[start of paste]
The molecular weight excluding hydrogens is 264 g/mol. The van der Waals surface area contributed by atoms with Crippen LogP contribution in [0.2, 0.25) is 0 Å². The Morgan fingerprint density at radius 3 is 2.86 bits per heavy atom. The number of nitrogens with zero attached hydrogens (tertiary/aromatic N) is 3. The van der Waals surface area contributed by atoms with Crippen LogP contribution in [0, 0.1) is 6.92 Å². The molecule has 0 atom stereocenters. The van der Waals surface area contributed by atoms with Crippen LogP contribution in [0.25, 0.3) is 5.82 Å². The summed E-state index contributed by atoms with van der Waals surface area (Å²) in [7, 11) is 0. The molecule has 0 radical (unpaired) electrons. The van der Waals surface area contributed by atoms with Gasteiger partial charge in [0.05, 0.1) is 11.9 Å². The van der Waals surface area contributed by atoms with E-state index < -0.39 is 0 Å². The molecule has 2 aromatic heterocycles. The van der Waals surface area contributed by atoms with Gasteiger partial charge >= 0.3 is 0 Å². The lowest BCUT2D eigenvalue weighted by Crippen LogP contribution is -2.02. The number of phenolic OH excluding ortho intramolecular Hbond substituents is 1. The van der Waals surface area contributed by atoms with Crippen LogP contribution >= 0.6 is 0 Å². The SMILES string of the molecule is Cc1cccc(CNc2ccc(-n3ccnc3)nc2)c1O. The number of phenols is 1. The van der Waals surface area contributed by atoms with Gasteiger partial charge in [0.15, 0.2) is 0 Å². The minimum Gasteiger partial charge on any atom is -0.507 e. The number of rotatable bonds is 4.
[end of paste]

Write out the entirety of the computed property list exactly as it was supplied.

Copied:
The molecular weight excluding hydrogens is 264 g/mol. The van der Waals surface area contributed by atoms with Crippen LogP contribution in [0.2, 0.25) is 0 Å². The Morgan fingerprint density at radius 3 is 2.86 bits per heavy atom. The number of nitrogens with zero attached hydrogens (tertiary/aromatic N) is 3. The van der Waals surface area contributed by atoms with Crippen LogP contribution in [0, 0.1) is 6.92 Å². The molecule has 0 atom stereocenters. The van der Waals surface area contributed by atoms with Crippen LogP contribution in [0.25, 0.3) is 5.82 Å². The summed E-state index contributed by atoms with van der Waals surface area (Å²) in [7, 11) is 0. The molecule has 0 radical (unpaired) electrons. The van der Waals surface area contributed by atoms with Gasteiger partial charge in [0.05, 0.1) is 11.9 Å². The van der Waals surface area contributed by atoms with E-state index < -0.39 is 0 Å². The molecule has 2 aromatic heterocycles. The van der Waals surface area contributed by atoms with Gasteiger partial charge >= 0.3 is 0 Å². The lowest BCUT2D eigenvalue weighted by Crippen LogP contribution is -2.02. The number of phenolic OH excluding ortho intramolecular Hbond substituents is 1. The van der Waals surface area contributed by atoms with Crippen LogP contribution >= 0.6 is 0 Å². The SMILES string of the molecule is Cc1cccc(CNc2ccc(-n3ccnc3)nc2)c1O. The number of phenols is 1. The van der Waals surface area contributed by atoms with Gasteiger partial charge in [0.15, 0.2) is 0 Å². The minimum Gasteiger partial charge on any atom is -0.507 e. The number of rotatable bonds is 4.